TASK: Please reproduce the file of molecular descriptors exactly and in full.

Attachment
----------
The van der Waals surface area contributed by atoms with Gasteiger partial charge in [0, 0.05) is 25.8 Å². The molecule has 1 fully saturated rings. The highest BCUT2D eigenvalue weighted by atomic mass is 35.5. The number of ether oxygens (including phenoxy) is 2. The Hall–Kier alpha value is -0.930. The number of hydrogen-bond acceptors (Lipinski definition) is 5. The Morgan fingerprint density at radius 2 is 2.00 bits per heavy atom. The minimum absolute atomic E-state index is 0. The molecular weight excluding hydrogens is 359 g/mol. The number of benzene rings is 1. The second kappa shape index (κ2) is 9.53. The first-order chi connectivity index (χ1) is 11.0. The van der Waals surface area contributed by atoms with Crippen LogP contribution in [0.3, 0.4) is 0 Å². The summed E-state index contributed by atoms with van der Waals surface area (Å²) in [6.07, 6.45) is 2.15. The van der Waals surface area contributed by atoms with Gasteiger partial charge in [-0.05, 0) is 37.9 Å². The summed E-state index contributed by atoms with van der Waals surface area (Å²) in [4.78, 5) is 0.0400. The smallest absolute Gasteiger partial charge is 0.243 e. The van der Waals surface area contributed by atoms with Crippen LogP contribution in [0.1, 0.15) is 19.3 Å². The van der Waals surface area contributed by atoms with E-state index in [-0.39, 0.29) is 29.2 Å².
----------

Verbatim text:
The van der Waals surface area contributed by atoms with Gasteiger partial charge in [0, 0.05) is 25.8 Å². The molecule has 1 fully saturated rings. The highest BCUT2D eigenvalue weighted by atomic mass is 35.5. The number of ether oxygens (including phenoxy) is 2. The Hall–Kier alpha value is -0.930. The number of hydrogen-bond acceptors (Lipinski definition) is 5. The Morgan fingerprint density at radius 2 is 2.00 bits per heavy atom. The minimum absolute atomic E-state index is 0. The molecular weight excluding hydrogens is 359 g/mol. The number of benzene rings is 1. The second kappa shape index (κ2) is 9.53. The first-order chi connectivity index (χ1) is 11.0. The van der Waals surface area contributed by atoms with Crippen LogP contribution in [0.3, 0.4) is 0 Å². The summed E-state index contributed by atoms with van der Waals surface area (Å²) in [6.07, 6.45) is 2.15. The van der Waals surface area contributed by atoms with Gasteiger partial charge in [-0.05, 0) is 37.9 Å². The summed E-state index contributed by atoms with van der Waals surface area (Å²) in [4.78, 5) is 0.0400. The smallest absolute Gasteiger partial charge is 0.243 e. The van der Waals surface area contributed by atoms with Crippen LogP contribution in [0.1, 0.15) is 19.3 Å². The van der Waals surface area contributed by atoms with E-state index in [-0.39, 0.29) is 29.2 Å².